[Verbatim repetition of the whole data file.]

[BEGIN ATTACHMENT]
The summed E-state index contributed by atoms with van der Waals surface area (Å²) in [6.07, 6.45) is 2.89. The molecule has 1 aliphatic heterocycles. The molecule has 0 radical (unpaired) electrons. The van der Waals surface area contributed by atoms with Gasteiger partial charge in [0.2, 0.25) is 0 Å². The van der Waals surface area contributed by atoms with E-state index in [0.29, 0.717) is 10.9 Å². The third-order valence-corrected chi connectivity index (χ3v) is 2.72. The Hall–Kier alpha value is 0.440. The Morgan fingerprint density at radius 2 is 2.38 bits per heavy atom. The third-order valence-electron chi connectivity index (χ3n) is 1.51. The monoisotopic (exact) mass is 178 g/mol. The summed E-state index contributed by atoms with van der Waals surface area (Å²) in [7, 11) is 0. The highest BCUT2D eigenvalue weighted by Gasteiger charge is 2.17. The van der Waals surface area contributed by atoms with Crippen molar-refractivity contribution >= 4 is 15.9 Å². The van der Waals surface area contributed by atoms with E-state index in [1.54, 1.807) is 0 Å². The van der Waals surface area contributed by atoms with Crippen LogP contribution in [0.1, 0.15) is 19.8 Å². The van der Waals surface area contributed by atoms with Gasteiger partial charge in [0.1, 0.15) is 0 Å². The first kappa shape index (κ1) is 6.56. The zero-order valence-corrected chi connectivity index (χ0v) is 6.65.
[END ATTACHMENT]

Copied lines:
The summed E-state index contributed by atoms with van der Waals surface area (Å²) in [6.07, 6.45) is 2.89. The molecule has 1 aliphatic heterocycles. The molecule has 0 radical (unpaired) electrons. The van der Waals surface area contributed by atoms with Gasteiger partial charge in [0.2, 0.25) is 0 Å². The van der Waals surface area contributed by atoms with E-state index in [0.29, 0.717) is 10.9 Å². The third-order valence-corrected chi connectivity index (χ3v) is 2.72. The Hall–Kier alpha value is 0.440. The Morgan fingerprint density at radius 2 is 2.38 bits per heavy atom. The third-order valence-electron chi connectivity index (χ3n) is 1.51. The monoisotopic (exact) mass is 178 g/mol. The summed E-state index contributed by atoms with van der Waals surface area (Å²) in [7, 11) is 0. The highest BCUT2D eigenvalue weighted by Gasteiger charge is 2.17. The van der Waals surface area contributed by atoms with Crippen molar-refractivity contribution >= 4 is 15.9 Å². The van der Waals surface area contributed by atoms with E-state index in [1.54, 1.807) is 0 Å². The van der Waals surface area contributed by atoms with Crippen LogP contribution in [0.1, 0.15) is 19.8 Å². The van der Waals surface area contributed by atoms with Gasteiger partial charge in [0.1, 0.15) is 0 Å². The first kappa shape index (κ1) is 6.56. The zero-order valence-corrected chi connectivity index (χ0v) is 6.65.